Thursday, April 21, 2011

And the verdict is...

…totaled.  I cried.  I didn’t expect myself to, but I did.  I think my tears were not because of an emotional attachment to my 14 year old car, Birdie that I have had for 12 years.  Rather, I think my few tears were because I have tried so hard for those twelve years to take good care of her so she will last until, well…it’s our style to run our cars into the ground until they won’t run anymore.  I was doing a great job of this until I was completely startled back to reality while waiting for a light to turn green.
The part that upsets me most is that the difference between the cost of the repairs and the value of the car is only $100.  A hundred dollars!  But the problem is that I can’t take his insurance’s money and buy a car that is in better shape than mine.  I know the entire history of this car and I know it is going to last a few more years without significant problems and to me that is worth more than a new $2,000 vehicle.
So we will chalk it up as blessing in disguise; keep the money and nix the repairs.  After all, it doesn’t look that bad and it still drives perfectly.

And on an unrelated note, my mom is coming to town today!  I foresee a trip to the Austin Farmer’s Market for Fredericksburg peaches and Poteet strawberries, followed by a lesson from my mom on her award winning Poteet Strawberry jam recipe.  If you're lucky I just might post the recipe.  For some eye candy, here are the strawberries I grew last year.  In the words of Rachel Ray, they were de-lish!

Wednesday, April 13, 2011

The Mermaid Chair

I just finished reading it this week.  Have you ever finished a book and been sad that it was over; like saying goodbye to a dear friend?  Well, that wasn’t the case with this book for me.  The first book I read by Sue Monk Kidd was The Secret Life of Bees.  It is and probably will remain one of my all-time favorite books.  For The Mermaid Chair, however, I was actually looking forward to the end and ready to put it down and say goodbye.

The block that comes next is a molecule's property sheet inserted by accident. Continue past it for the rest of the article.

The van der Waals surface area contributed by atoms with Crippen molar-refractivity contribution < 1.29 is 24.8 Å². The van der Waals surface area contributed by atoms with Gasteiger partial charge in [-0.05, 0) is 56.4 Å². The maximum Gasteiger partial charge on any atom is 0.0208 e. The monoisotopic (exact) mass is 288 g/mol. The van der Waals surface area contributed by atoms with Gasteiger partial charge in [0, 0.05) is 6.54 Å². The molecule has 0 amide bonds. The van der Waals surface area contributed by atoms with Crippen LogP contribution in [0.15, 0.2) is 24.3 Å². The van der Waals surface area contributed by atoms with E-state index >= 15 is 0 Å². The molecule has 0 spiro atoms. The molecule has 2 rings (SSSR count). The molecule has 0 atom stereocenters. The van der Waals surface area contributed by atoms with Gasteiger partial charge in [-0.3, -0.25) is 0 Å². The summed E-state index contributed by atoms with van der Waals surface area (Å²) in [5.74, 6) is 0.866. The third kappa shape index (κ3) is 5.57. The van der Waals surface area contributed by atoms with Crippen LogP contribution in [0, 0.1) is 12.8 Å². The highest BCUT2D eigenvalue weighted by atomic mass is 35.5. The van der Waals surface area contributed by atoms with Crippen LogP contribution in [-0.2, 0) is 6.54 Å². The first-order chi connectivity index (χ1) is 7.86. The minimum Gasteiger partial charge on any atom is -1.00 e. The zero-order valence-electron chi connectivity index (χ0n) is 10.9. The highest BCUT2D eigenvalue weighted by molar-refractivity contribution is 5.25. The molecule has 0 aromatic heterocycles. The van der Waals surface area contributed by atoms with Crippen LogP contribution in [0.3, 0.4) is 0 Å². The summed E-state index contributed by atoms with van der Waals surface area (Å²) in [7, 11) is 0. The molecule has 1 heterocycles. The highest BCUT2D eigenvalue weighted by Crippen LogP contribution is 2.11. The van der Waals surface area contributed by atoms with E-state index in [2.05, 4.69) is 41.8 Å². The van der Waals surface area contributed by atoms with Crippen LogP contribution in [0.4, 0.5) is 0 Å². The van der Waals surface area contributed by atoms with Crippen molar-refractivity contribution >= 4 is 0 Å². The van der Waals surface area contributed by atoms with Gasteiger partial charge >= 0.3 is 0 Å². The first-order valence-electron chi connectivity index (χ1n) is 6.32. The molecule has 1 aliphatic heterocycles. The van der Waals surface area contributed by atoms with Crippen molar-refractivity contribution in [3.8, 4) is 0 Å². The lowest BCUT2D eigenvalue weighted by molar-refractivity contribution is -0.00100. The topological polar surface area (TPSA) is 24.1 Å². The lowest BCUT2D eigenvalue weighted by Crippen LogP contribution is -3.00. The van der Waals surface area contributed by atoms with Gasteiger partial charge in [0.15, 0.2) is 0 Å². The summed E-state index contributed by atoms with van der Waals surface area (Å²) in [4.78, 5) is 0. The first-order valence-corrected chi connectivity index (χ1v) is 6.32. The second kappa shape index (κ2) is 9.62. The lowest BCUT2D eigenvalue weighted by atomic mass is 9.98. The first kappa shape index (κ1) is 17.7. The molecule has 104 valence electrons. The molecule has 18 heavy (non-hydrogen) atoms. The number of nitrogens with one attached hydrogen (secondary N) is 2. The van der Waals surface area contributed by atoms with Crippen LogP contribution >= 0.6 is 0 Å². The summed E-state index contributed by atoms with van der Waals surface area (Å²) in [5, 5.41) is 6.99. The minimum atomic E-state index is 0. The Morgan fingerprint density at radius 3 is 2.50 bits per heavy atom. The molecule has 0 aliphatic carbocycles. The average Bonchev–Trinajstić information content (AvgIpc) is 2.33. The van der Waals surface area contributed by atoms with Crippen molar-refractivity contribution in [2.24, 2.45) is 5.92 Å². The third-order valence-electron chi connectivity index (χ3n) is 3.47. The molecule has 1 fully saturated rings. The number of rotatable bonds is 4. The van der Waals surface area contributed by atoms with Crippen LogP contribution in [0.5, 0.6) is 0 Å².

Perhaps my dislike of the book came from the fact that I could hardly relate to the main character who was a middle-aged woman who had been in a seemingly perfect marriage for twenty years.  She suddenly found herself dissatisfied and decided to have an affair with a widowed, Benedictine monk, of all people.  I read most of the book with a sickened feeling in my stomach and aches in my chest.  It was not a story that reached into my soul and held me close.
The character I appreciated most was the monk.  He wasn’t afraid to ask those hard questions of God that get stifled in many by some for fear of the “dangers” of doubt.  If “no doubting” were a pre-requisite for belief in God, I would have failed years ago. I resonate often in life with Brother Thomas who,, “felt God the same way the arthritic monks felt rain coming in their joints.  He only felt the hint of him.”
The story did end on a redeeming note for me.  (Slight spoiler ahead if you plan on reading the book.)  There is forgiveness in the end.  It is not an overwhelming, outpouring of love and words like any of us who have ever been on the receiving end of forgiveness might want it to be.  Instead, it was a quiet and steady shedding of grace and mercy.  It was the kind of forgiveness that has to take place again and again and again, day after day.

Monday, April 4, 2011

Sustenance in the Garden

Some Sunday mornings I go to church in my garden.  This is generally after a busy weekend when I didn’t get any “down-time”.  I will wake up with an unrelenting craving to get my hands dirty and enjoy a peaceful afternoon in the rich, life-sustaining soil in my backyard.  And so I caved to my craving yesterday morning.